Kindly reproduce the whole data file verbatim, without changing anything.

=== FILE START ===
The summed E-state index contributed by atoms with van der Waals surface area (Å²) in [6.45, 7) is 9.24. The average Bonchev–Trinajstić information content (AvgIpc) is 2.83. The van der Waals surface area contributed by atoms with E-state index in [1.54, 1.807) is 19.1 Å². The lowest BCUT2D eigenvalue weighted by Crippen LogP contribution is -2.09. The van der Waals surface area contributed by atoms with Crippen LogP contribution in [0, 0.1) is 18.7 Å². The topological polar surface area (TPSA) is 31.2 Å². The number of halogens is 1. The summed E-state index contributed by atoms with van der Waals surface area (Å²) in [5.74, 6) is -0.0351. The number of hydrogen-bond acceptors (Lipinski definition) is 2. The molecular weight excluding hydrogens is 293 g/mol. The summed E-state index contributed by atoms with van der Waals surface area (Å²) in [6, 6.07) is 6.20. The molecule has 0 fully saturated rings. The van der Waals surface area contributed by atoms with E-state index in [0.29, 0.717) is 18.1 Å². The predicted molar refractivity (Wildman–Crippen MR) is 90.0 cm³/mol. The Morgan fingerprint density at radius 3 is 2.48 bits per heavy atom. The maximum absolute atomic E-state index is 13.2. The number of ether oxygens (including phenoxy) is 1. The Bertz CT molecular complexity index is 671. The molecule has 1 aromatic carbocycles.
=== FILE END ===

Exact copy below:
The summed E-state index contributed by atoms with van der Waals surface area (Å²) in [6.45, 7) is 9.24. The average Bonchev–Trinajstić information content (AvgIpc) is 2.83. The van der Waals surface area contributed by atoms with E-state index in [1.54, 1.807) is 19.1 Å². The lowest BCUT2D eigenvalue weighted by Crippen LogP contribution is -2.09. The van der Waals surface area contributed by atoms with Crippen LogP contribution in [0, 0.1) is 18.7 Å². The topological polar surface area (TPSA) is 31.2 Å². The number of halogens is 1. The summed E-state index contributed by atoms with van der Waals surface area (Å²) in [5.74, 6) is -0.0351. The number of hydrogen-bond acceptors (Lipinski definition) is 2. The molecular weight excluding hydrogens is 293 g/mol. The summed E-state index contributed by atoms with van der Waals surface area (Å²) in [6, 6.07) is 6.20. The molecule has 0 fully saturated rings. The van der Waals surface area contributed by atoms with E-state index in [0.29, 0.717) is 18.1 Å². The predicted molar refractivity (Wildman–Crippen MR) is 90.0 cm³/mol. The Morgan fingerprint density at radius 3 is 2.48 bits per heavy atom. The maximum absolute atomic E-state index is 13.2. The number of ether oxygens (including phenoxy) is 1. The Bertz CT molecular complexity index is 671. The molecule has 1 aromatic carbocycles.